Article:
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Project frankenlaptop - 'Twas brillig, and the slithy toves did gyre and gimble in the wabe [entries|archive|friends|userinfo]

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Project frankenlaptop [Friday 6th February 2015 at 11:52 pm]

[Tags|, ]
[Feeling |sleepysleepy]
[Playing |Nintendo - Deku Palace [Legend of Zelda: Majora's Mask]]

Right, well the repair I've got in mind for project frankenlaptop is to replace the failing CCFL backlight tube in the R50p panel (which is otherwise fully functional) with the working tube from the R50e panel (that's the one with the stuck pixels). This is definitely not an easy repair - I have to dismantle two LCD panels, extract a long, thin, and above all fragile glass tube from both, fit the tube back to one panel, and then most importantly put it back together. And while I have instructions for removing the panel, I don't have anything further - IBM consider the panel a single replacement unit.

I fully expect that at least one screen (and, by extension, laptop) will not survive this. Anyway, onwards with more delayed photos!

First off is removing the screen surrounds again. Presumably there's a way you're supposed to do this, but I ended up taking my usual approach to plastic clips which is to jam a screwdriver in and use it to lever the clips apart. This is a bit easier on the second screen as then I know where the clips are hiding.

Above is the R50e's display, below the R50p's (with a set of 802.11 and Bluetooth antennas). Ignore the different perspectives - both screens are in reality the same size.

The inverter board just unclips, and then the screen itself comes out along with the hinges and a cable assembly (including that little white bit top centre, which is a keyboard light!) once the rest of the screws are removed.

Annnd now all my photos are blurry as my camera's auto-focus is made of fail (not to mention that there's a sudden jump to a long minimum focus distance once you zoom in more than a little - I was using around 1.5x zoom to reduce barrel distortion). Anyway, next is to take the hinges off and unplug the cable, leaving a bare LCD panel.

Now I've reached the end of the HMM instructions and am heading into uncharted waters. I ended up using this site as a rough guide to the job.

The CCFL tube is most likely along the bottom of the screen - the lead in the bottom corner is the power cable for it - and so to get at it I probably have to remove that bottom panel. So I peeled back the foil tape, and then undid the many teeny tiny screws around the metal frame. This I then lifted away slightly using the top of the screen (with all the column driver cables) as a hinge, at which point the multiple layers decided to separate and threaten to escape from the panel. This would be Bad, not only because I'd have to make sure they went back in the right order but because I'd need to be very careful to avoid getting dust inside the screen. So I used a tip from another site (I forget where) and taped the screen together.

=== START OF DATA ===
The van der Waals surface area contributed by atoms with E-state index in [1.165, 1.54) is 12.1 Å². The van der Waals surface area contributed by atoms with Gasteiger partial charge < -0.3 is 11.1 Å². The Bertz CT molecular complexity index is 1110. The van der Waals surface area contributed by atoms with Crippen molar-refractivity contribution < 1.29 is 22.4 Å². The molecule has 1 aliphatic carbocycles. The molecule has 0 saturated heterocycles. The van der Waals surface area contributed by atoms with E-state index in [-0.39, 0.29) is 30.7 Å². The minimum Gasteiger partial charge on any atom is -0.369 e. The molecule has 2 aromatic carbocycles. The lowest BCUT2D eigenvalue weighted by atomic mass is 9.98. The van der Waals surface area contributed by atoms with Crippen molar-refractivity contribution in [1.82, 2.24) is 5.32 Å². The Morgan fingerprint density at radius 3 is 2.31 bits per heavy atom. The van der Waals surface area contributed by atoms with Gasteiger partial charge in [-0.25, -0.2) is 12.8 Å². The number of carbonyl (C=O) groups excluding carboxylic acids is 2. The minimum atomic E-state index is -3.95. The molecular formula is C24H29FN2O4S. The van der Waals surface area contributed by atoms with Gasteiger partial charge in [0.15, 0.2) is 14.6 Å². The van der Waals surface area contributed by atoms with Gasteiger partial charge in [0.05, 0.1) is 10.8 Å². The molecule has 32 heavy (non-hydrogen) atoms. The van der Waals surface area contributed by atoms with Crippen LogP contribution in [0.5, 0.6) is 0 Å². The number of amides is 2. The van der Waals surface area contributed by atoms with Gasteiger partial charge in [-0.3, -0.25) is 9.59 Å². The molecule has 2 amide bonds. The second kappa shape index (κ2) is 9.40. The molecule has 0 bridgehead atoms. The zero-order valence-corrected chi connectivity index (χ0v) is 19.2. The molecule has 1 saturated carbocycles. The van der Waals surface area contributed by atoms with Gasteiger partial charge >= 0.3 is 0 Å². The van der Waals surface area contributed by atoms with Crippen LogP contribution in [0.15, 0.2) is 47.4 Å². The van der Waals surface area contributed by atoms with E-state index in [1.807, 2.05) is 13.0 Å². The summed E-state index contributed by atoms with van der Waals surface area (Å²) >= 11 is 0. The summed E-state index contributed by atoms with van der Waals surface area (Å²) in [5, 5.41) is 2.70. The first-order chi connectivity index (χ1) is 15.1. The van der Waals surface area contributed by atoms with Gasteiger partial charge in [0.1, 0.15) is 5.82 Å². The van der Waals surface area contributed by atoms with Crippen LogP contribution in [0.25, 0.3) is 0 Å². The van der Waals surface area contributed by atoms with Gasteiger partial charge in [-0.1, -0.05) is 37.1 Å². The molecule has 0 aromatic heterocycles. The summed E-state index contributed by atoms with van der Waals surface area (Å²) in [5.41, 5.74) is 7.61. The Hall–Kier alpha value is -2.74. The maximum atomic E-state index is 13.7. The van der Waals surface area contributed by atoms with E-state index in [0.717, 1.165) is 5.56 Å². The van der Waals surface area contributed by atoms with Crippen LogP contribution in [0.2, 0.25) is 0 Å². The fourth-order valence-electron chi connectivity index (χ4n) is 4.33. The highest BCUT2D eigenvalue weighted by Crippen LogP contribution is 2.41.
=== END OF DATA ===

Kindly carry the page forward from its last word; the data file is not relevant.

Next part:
Next I unscrewed the metal strip along the bottom and then set about trying to remove the tube which I could see was tucked in along the bottom edge. What you can't see from the photo is the strip is actually the reflector and has a sort of U-shape, with the tube in the base of the U and one of the wires running along the front side of the screen (inbetween the frame and the outside of the U). And to make things even more awkward, the reflector is taped or glued in some way to the front of the panel.

This is something that's very hard to work out when you're trying to see what's going on while being careful not to unhinge the frame by more than a small amount lest the many layers separate and escape, and being very very careful not to break the CCFL tube attached to it (did I mention that those contain mercury?). Eventually, however, I did extract an intact CCFL tube!

Unfortunately while the glass envelope of the tube survived, the cable connected to it didn't. That tube actually came out by sliding it along the reflector, which is not something I'll be able to do with the other one if I want to leave the leads attached.

That is entirely beyond my skill to repair. There's nowhere near enough left of the electrode to solder to, and as a result one of these panels will now be totally dead.

That said, this is the failing tube that I've killed - the photos above are of the R50p, which is the panel that I'm trying to repair. The working tube is still intact and waiting for me to take a screwdriver to the other panel. I now also have a better idea of how the thing is actually attached, and with any luck will be able to remove and replace it by essentially dropping it into the top of the U-shaped reflector.

Project frankenlaptop is not over yet!
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